Sermon, Lent 2 C, English Church, Heidelberg, Feb 21, 2016
Foxes and hens. My five-year old son recently developed an interest in Aesop’s Fables after I checked out a collection for children from the German-American Institute. The lion and the mouse, the fox and the crow, the goose with the golden eggs. The fox shows up in the tales frequently, given his reputation even in ancient Greece for being sly and clever, loners who seek to get the advantage over a smaller, frailer animal. Although in Aesops’s stories at least, he is usually left outwitted, and hungry. And the hearers of these stories cheer – or at least my son did – when the underdog survives the onslaughts of the sly fox or as we would say in English, when the underdog “outfoxes” the fox himself and gets away alive. Then our innate sense of fairness and justice is confirmed.
In today’s Gospel text, Jesus also plays with the image of the fox, as he reflects on the exercise of human power and violence versus God’s divine power.
Our story begins with the Pharisees warning Jesus of very real danger: “Get away from here, for Herod wants to kill you,” they tell him. Herod Antipas was the youngest son of Herod the Great, had been educated in Rome, and was now governor of Galilee and Perea, essentially acting as a kind of middle manager in the Roman political administration. The biblical stories portray him as paranoid and petty. He had already killed off Jesus’ cousin, John the Baptist for criticizing his incestuous marriage to his half-brother’s wife Herodias. And now, it seems, he was beginning to wonder who this Jesus was and whether he, too, was a troublemaker. He was quite curious to see Jesus himself and if necessary to get rid of him. So the Pharisees warn Jesus to get away while he can.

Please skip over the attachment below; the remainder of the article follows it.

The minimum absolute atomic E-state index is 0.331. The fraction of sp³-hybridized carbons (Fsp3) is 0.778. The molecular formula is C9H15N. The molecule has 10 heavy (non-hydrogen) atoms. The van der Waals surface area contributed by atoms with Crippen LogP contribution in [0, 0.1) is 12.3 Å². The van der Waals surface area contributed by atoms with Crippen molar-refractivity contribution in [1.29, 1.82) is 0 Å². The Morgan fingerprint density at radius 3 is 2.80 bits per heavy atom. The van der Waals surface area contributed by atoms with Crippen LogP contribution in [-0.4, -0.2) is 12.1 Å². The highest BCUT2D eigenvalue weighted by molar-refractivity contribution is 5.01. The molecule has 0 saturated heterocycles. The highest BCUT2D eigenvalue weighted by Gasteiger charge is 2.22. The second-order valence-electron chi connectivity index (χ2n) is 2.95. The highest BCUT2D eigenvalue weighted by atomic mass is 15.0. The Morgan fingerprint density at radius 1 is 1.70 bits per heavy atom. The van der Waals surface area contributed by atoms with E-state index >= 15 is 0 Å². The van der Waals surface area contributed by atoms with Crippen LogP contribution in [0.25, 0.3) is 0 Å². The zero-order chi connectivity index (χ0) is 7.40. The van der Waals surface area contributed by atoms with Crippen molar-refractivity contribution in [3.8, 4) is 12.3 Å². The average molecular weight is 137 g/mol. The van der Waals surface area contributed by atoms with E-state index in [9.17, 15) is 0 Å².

Jesus knew well enough that Herod was dangerous but he refused to be intimidated or dissuaded from what he had to do. He believed deeply that he had a particular mission that no one could stop and so his face was set towards Jerusalem and the Cross. He was not about to be scared by a small-time player like Herod: “Go and tell that fox for me,” he tells the Pharisees, who certainly had no intention of going back to Herod, “Listen, I am casting out demons and performing cures today and tomorrow, and on the third day I finish my work … I must be on my way, because it is impossible for a prophet to be killed outside of Jerusalem.’” He sees it all clearly now, he knows what he is doing. There is no other way. Herod cannot stop him any more than Peter or anyone else can. “I must be on my way!” he declares. Herod is only a “fox,” a solitary, cowardly and sly animal who has no true power over him. Jesus, the underdog, can outwit him and slip away.
But then suddenly, we sense that he is talking more to himself than anyone else. He is already standing before Jerusalem in his imagination. “Jerusalem, Jerusalem, the city that kills the prophets and stones those who are sent to it! How often have I desired to gather your children together as a hen gathers her brood under her wings, and you were not willing!”
Now, I am not sure about your reaction, but when I read the two sentences they did not seem to go together. First, he is sad and angry about the violence of “Jerusalem” towards those who challenge or criticize it and seems angry, a violence not unlike that of Herod, which focuses on maintaining the status quo and their own power by getting rif of anyone who is inconvenient or threatening to them. But then instead of pouring down condemnation on Jerusalem, raining prophetic fire and brimstone on them, so to speak, we hear instead a sigh, a lament from the heart. He does not say “Oh how I have longed to swoop down and wreak vengeance on you like a raging eagle.” He does not threaten to come in the night like a leopard or to roar and attack like a mighty lion or any other animal image present in the Old Testament. He says something much different, doesn’t he?
We hear a lament that is as old as God’s troubled relationship with God’s beloved children, a lament that echoes throughout the Scriptures, a lament that is surprisingly tender even as it expresses his broken heart.
We hear his sadness and even anger that things have to be this way, that God’s love is rejected by those very religious people who should be most willing to embrace it. Yet we also hear the compassion and tenderness, the unconditional love of a parent, who still wants to draw her children close to her, despite everything: “How often have I desired to gather your children together as a hen gathers her brood under her wings, and you were not willing!”